HomeExpert AdviceHot and cold therapies for healing horses

Hot and cold therapies for healing horses

Posted in Health and Veterinary

Who’d have thought that something as simple as heat and cold could help healing? Equine nurse Phillippa Pritchard from The Liphook Equine Hospital explains how to use them to their full benefit.

Cold therapies – Applying something cold to an injury or ailment causes bloodflow to the area to be reduced, which can, in turn, reduce bruising and haemorrhaging. It also counteracts inflammation, and can provide some pain relief and reduce muscle spasms.

Hot therapies – Treatment with superficial heat increases the blood flow to the area, which promotes healing by increasing the amount of oxygen and nutrients in the area. Heat also relaxes muscle and can enhance the elasticity of connective tissue prior to exercise.

Keep it cool
Some examples of cold therapies include..
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  • Cold hosing – should never be underestimated and is very difficult to get wrong. Cold hosing should take place as often as possible for 20 minutes at a time after a blow or trauma, but care should be taken if the horse isn’t used to the hosepipe. Start with a slow hose on the front feet before moving onto the legs, and then the back feet and legs if necessary. Most horses will tolerate the hose well if given time to adjust to it.
  • Ice cubes – an ice block (used for picnics) or frozen veg, which can be wrapped in a towel to protect the skin, then bandaged to the leg.
  • Ice boots – these are great for treating feet, as the horse can stand in the boot filled with iced water, but a tub of iced water can work just as well.
  • Leg wraps – which are specially designed to be put in the freezer before being applied to the leg.
  • Specially-designed cold packs – which can be left in your first-aid kit ready for when you need them. Application and preparation will depend on the individual product.

Hot stuff
Some examples of hot therapies include…

  • Poultices – such as Animalintex, which can be used hot to draw out infection.
  • ‘Hot hands’ – which are simple and easy to make. Simply fill a rubber or latex glove with hot water from the tap (not the kettle), tie a knot in the end and bandage it to the area.
  • Hot compress – place a flannel or piece of gamgee in a bowl of hot, but not boiling water, wring it out and hold or bandage it onto the area.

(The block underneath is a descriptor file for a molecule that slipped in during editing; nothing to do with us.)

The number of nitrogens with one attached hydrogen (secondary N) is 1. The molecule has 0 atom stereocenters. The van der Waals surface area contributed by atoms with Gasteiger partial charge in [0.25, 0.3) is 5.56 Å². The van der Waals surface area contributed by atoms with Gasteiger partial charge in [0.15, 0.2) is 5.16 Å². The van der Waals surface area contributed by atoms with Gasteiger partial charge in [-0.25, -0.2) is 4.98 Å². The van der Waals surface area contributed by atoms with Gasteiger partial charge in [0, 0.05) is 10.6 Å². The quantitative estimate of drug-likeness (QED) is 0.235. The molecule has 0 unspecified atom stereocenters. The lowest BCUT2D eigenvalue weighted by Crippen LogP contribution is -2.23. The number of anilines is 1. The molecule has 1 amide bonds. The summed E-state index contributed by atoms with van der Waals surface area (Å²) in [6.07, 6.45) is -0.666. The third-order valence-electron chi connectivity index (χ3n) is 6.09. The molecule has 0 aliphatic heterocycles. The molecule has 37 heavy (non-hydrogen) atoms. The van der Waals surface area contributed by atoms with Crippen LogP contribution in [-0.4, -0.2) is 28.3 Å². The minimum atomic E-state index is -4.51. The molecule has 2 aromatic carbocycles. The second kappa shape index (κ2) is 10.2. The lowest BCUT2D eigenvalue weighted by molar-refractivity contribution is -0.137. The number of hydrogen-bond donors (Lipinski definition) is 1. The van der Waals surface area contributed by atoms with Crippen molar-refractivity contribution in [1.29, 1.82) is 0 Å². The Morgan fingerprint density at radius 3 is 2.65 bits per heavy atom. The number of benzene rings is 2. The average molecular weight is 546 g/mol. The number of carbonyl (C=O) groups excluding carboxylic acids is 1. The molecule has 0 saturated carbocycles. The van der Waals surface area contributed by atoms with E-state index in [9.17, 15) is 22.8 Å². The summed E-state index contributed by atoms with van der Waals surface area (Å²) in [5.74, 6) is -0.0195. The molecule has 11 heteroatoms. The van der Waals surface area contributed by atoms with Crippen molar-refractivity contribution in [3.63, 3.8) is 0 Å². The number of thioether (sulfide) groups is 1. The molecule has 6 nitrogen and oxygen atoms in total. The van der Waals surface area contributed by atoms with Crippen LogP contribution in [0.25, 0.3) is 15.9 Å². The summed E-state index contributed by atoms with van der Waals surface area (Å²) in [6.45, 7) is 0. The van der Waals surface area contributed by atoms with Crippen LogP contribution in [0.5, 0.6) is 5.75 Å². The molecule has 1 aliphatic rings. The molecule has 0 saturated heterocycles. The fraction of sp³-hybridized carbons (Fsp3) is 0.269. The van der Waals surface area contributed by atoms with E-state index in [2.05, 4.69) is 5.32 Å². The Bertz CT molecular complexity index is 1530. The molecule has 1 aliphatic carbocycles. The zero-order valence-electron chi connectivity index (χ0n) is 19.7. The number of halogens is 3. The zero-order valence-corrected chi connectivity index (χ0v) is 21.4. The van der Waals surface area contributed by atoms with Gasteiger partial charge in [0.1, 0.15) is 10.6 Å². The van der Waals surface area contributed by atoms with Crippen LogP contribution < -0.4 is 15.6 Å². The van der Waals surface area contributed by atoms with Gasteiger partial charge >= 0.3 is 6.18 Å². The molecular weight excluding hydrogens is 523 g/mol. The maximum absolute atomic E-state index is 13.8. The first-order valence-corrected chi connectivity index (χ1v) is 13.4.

• Heat packs – just like cold packs that can be stored in your first-aid kit, ready-to-use heat packs are available, too.
  • Hot water bottles – can be useful for filling with hot water and bandaging to the area, as they will mould to the shape of the leg. But only part-fill the bottle, as it will become heavy and slip down easily if it is too full.

Hot and cold therapies are an advantage to any horse owner, so here’s how they can help some common ailments…

  • Foot abscesses – Treatments mainly include poultices such as Animalintex, which can be used wet or dry, hot or cold, to draw out infection from an abscess. Standing the foot in warm water and Epsom salts before poulticing will help to soften the hoof to allow the infection to be released.
  • Kicks and bites – can cause swelling and bruising, so cold hosing or applying a cold compress can help soothe the affected area after a disagreement in the field.
  • Soft tissue abscesses – for example those caused by bites or puncture wounds. Applying a hot compress can assist in maturing the abscess to allow the pus to be released and healing to begin. Alternating hot and cold compresses may assist in the reabsorption of an abscess in some cases.
  • Tendon injuries – can benefit from cold hosing in the initial stages (24-48 hours after the initial injury) to reduce inflammation. After 48 hours, hot therapies can be used to increase bloodflow to the area and aid the healing process. However, if a tendon injury is suspected, your vet should examine it prior to hot or cold therapy treatments, and it is important to speak to your vet before you apply heat therapy to any tendon injury, as in some situations it can cause more harm than good.
  • Laminitis – Standing a horse in iced water up to just below his knee may help prevent laminitis in certain situations – for example, if the horse has managed to get access to grain, putting him at risk – but always speak to your vet first.

Top tip

To maintain the effectiveness of your chosen therapy, ensure that its temperature is maintained as much as possible. For some therapies, you might need to regularly refresh the item to keep it at the required temperature.

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January 2018

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